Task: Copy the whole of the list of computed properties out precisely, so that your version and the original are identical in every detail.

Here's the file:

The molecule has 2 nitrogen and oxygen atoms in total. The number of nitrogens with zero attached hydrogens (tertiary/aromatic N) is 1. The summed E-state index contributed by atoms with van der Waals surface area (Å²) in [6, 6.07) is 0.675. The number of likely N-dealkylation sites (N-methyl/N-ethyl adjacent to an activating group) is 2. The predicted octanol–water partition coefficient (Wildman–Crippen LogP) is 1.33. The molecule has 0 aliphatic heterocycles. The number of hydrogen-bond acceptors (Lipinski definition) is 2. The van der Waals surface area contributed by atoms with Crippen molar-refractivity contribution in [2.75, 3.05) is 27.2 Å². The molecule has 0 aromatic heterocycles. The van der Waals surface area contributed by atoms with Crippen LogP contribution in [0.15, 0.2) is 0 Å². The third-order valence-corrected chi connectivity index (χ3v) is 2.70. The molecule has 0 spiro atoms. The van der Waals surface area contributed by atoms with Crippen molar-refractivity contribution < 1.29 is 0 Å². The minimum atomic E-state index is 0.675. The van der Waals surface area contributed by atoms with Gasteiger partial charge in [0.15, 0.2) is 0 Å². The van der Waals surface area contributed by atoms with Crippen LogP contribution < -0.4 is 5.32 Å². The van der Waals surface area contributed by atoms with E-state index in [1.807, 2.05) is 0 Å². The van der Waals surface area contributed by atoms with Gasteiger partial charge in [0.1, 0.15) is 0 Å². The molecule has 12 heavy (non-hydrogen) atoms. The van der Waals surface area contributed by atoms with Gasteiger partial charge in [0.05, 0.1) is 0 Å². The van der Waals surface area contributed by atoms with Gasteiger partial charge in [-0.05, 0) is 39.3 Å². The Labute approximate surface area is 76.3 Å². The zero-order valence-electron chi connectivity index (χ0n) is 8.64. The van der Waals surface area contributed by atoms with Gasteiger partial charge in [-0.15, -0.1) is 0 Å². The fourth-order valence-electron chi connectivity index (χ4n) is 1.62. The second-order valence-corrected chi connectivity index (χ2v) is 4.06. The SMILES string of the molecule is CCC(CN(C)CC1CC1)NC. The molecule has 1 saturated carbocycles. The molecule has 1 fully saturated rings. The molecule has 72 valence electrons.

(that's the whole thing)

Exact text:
The molecule has 2 nitrogen and oxygen atoms in total. The number of nitrogens with zero attached hydrogens (tertiary/aromatic N) is 1. The summed E-state index contributed by atoms with van der Waals surface area (Å²) in [6, 6.07) is 0.675. The number of likely N-dealkylation sites (N-methyl/N-ethyl adjacent to an activating group) is 2. The predicted octanol–water partition coefficient (Wildman–Crippen LogP) is 1.33. The molecule has 0 aliphatic heterocycles. The number of hydrogen-bond acceptors (Lipinski definition) is 2. The van der Waals surface area contributed by atoms with Crippen molar-refractivity contribution in [2.75, 3.05) is 27.2 Å². The molecule has 0 aromatic heterocycles. The van der Waals surface area contributed by atoms with Crippen LogP contribution in [0.15, 0.2) is 0 Å². The third-order valence-corrected chi connectivity index (χ3v) is 2.70. The molecule has 0 spiro atoms. The van der Waals surface area contributed by atoms with Crippen molar-refractivity contribution < 1.29 is 0 Å². The minimum atomic E-state index is 0.675. The van der Waals surface area contributed by atoms with Gasteiger partial charge in [0.15, 0.2) is 0 Å². The van der Waals surface area contributed by atoms with Crippen LogP contribution < -0.4 is 5.32 Å². The van der Waals surface area contributed by atoms with E-state index in [1.807, 2.05) is 0 Å². The van der Waals surface area contributed by atoms with Gasteiger partial charge in [0.1, 0.15) is 0 Å². The molecule has 12 heavy (non-hydrogen) atoms. The van der Waals surface area contributed by atoms with Gasteiger partial charge in [0.05, 0.1) is 0 Å². The van der Waals surface area contributed by atoms with Gasteiger partial charge in [-0.05, 0) is 39.3 Å². The Labute approximate surface area is 76.3 Å². The zero-order valence-electron chi connectivity index (χ0n) is 8.64. The van der Waals surface area contributed by atoms with Gasteiger partial charge in [-0.15, -0.1) is 0 Å². The fourth-order valence-electron chi connectivity index (χ4n) is 1.62. The second-order valence-corrected chi connectivity index (χ2v) is 4.06. The SMILES string of the molecule is CCC(CN(C)CC1CC1)NC. The molecule has 1 saturated carbocycles. The molecule has 1 fully saturated rings. The molecule has 72 valence electrons.